We chose the clinically meaningful outcome of death within 28 days of the timepoint at which a patient had been hospitalized and tested positive. In order to only use information related to this time frame, we censored patients alive at 28 days. Predictors were age (categorized as ≤ 50, 50–59, 60–69, 70–79, 80–89, >90), sex (male/female), total number of medical conditions (pregnancy, post-partum, cardiovascular hypertension, diabetes, liver disease, muscular disease, kidney disease, lung disease, malignancies, immune system disorders, obesity, dementia, Parkinson, others) capped at 3 (99th percentile, to minimize the impact of outliers) and wave (first wave until June 30th 2020, or second wave starting from July 1st 2020). As our model was solely meant for illustration purposes, we limited the set of predictors to the ones listed here.

The risk of death within 28 days dependent on age, sex, number of medical conditions and wave was modeled via Cox proportional-hazards regression, accounting for ICU admittance in four different ways: (i) risk of death regardless of ICU admittance (“ignore treatment”); (ii) risk of either ICU admittance or death (“composite outcome”); (iii) risk of death while remaining out of the ICU (“while untreated”) and (iv) the risk of death when no patient is ever admitted to the ICU (“hypothetical”). The different strategies are modeled, respectively, as follows: (i) death is the event of interest; (ii) the event is either death or ICU admittance (whichever one occurs first); (iii) death (event of interest) and ICU admittance (competing risks) are modeled via two cause-specific Cox models and combined into the cumulative incidence for death; (iv) the event is death, ICU admission is modeled as a time-dependent covariate (0 if not yet admitted, 1 if admitted) and the “untreated risk” is estimated by setting the ICU covariate constantly to 0 (7). In the last case, interactions between the predictors and ICU admittance were also included in the model as covariates.

As our intent is to merely illustrate the numerical differences in predicted risks for the four different analysis strategies, we did not perform model validation.

All analyses were conducted using the statistical software R (version 4.1.3) (44) with the packages survival and mstate. Our analysis code along with the dataset is available at

In Figure 1 the predicted risks obtained with the four strategies are pairwise compared. We observe that the strategies “ignore treatment,” “while untreated” and “hypothetical” show modest differences both numerically and in ranking. The “hypothetical” strategy should ideally report the risk of death for a hospitalized patient in a world where ICU is not available to anyone, and should therefore yield higher risk estimates compared to the “ignore treatment”: in a hypothetical world were no extra treatment is administered to those who need it, individuals should be at higher risk of death compared to the real world represented by the development dataset. However, the estimated impact of ICU in our model does not correspond to the true causal effect of ICU, mostly due to unmeasured confounding (important variables such as respiratory rate and oxygen saturation were not available in our dataset). Indeed, the estimation of the “untreated hypothetical risk” from observational data requires the same strong assumptions of “no unmeasured confounding” needed in studies on effects of medical interventions. If these assumptions are not met, treatment effect cannot be correctly estimated and the “untreated risk” will not be correct. The “while untreated” strategy yields the lowest risks: this is to be expected, as it considers ICU admissions as a competing risk and does not count deaths that happen thereafter as events. The “composite” strategy yields both risk estimates and rankings that are clearly very different from the others. Indeed, the “composite” strategy deems younger patients (<70 years old) at higher risk of event compared to the other strategies, while older patients (≥70 years old) are scored at relatively lower risk compared to the other strategies. This illustrates that younger patients are very likely to being admitted to the ICU but not to die (provided that they did receive the same standard hospital care as the development dataset).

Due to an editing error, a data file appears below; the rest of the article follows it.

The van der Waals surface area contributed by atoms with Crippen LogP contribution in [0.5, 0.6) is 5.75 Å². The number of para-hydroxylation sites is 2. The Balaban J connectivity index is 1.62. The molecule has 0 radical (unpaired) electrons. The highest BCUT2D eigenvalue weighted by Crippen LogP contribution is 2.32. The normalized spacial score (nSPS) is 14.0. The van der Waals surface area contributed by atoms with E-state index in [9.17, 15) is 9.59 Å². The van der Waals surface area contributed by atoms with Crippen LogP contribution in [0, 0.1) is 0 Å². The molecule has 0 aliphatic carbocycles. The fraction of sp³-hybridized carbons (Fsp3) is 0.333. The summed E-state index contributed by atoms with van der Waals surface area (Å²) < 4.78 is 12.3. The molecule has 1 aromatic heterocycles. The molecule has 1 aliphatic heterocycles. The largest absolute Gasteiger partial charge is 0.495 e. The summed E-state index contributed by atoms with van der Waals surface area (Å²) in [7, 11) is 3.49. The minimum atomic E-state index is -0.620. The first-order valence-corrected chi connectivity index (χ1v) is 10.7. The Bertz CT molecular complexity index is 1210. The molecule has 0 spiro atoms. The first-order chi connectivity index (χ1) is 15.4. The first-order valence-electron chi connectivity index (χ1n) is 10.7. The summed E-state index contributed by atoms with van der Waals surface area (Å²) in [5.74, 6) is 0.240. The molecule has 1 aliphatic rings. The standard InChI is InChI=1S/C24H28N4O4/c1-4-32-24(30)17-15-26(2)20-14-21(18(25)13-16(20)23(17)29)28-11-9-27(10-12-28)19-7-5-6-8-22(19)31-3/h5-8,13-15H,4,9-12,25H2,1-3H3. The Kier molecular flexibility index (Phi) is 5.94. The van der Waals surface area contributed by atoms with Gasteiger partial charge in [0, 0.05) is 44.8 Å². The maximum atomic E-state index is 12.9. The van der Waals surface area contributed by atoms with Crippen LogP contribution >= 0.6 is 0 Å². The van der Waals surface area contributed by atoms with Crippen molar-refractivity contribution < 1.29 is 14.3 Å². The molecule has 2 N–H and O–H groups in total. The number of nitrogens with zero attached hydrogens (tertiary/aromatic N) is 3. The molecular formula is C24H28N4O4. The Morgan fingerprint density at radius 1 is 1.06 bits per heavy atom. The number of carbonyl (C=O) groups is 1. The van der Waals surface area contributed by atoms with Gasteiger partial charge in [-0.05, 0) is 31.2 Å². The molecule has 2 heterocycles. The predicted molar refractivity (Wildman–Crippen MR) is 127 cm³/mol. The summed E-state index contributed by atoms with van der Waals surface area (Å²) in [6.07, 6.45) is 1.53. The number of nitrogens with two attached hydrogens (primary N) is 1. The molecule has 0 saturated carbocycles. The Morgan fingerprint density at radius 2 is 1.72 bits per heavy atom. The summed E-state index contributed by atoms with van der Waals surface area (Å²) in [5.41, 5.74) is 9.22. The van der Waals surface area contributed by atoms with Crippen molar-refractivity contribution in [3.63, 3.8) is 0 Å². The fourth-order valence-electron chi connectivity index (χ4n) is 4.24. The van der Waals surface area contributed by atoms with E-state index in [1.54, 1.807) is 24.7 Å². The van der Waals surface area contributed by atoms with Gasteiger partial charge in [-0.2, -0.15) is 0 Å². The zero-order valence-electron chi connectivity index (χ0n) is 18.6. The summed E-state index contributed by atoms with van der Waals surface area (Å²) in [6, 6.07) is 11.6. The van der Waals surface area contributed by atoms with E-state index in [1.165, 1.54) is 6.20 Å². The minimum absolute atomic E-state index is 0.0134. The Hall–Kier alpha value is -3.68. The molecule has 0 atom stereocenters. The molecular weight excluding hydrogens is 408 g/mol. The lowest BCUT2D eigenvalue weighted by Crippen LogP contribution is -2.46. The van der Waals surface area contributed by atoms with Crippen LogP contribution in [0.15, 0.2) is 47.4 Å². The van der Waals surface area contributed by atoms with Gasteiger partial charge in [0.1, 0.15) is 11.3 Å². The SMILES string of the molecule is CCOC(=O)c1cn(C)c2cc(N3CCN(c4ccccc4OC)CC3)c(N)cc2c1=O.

Figure 1. Estimated 28-days mortality risk in hospitalized Covid-19 patients, according to different analysis strategies. The four strategies are pairwise compared. This provides a visual representation of how different risks can be for individual patients. Note that: (i) if predicted risks keep close to the diagonal line, then two methods have good agreement in terms of both ranking and absolute risk; (ii) if predicted risks are on a straight line but not on the diagonal line then there is good agreement in terms of ranking but not on absolute risk; (iii) if none of the previous are seen then there is neither good absolute agreement nor on ranking. Note that the numerical results for the “hypothetical” strategy underestimate the true “untreated risk” due to unmeasured confounders and the numerical results for the “composite outcome” strategy do not rank highest for few categories (with low patient numbers) due to our simplified modeling approach.

Figure 2 shows the 28-days mortality risk for a hospitalized 75 year old male patient with 2 medical conditions during the second wave of Covid-19, according to different strategies. The risks derived with the “composite strategy” are clearly higher compared to those from the other approaches (46% at 28 days), which is expected because treatments also count as event. The “ignore treatment strategy” ranks second and reaches a 40% mortality rate at 28 days followed by the 39% risk of the “hypothetical” strategy. Finally, the “while untreated” strategy ranks lowest with a 33% risk at 28 days. Once again, we attribute the numerical similarity between “hypothetical” and the other two strategies to the unmeasured confounding, as “hypothetical” should yield higher risks.


Figure 2. Estimated 28-days mortality risk for a hospitalized 75 year old male patient with two medical conditions during the second wave of Covid-19, according to different analysis strategies. Note that the numerical results for the “hypothetical” strategy underestimate the true “untreated risk” due to unmeasured confounders.